Estimating vegetation biomass and cover across large plots in shrub and grass dominated drylands using terrestrial lidar and machine learning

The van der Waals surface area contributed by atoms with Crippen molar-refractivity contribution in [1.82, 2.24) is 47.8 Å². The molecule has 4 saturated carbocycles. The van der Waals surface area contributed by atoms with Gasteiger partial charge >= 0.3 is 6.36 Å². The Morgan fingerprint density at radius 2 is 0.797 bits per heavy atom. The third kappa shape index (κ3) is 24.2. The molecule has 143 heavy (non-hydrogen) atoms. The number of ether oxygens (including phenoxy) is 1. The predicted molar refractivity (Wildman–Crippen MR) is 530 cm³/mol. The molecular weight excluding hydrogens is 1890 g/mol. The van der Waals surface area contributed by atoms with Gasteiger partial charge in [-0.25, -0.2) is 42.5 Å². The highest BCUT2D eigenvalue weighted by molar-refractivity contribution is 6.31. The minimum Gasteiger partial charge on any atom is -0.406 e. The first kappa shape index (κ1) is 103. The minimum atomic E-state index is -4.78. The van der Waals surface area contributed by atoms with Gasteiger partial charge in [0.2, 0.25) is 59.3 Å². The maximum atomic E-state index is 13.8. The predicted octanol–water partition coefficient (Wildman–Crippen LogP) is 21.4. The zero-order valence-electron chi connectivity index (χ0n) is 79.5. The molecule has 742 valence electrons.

Models explained much of the variability between predictions and manual measurements, and yet it is expected that future applications could produce even better results by reducing some of the methodological sources of error that we encountered. Our work demonstrates how terrestrial laser scanning (TLS) can be used efficiently to extend manual measurement of vegetation characteristics from small to large plots in grasslands and shrublands, with potential application to other similarly structured ecosystems. Our method shows that vegetation structural characteristics can be modeled without classifying and delineating individual plants, a challenging and time-consuming step common in previous methods applying TLS to vegetation inventory. Improving application of TLS to studies of shrub-steppe ecosystems will serve immediate management needs by enhancing vegetation inventories, environmental modeling studies, and the ability to train broader datasets collected from air and space.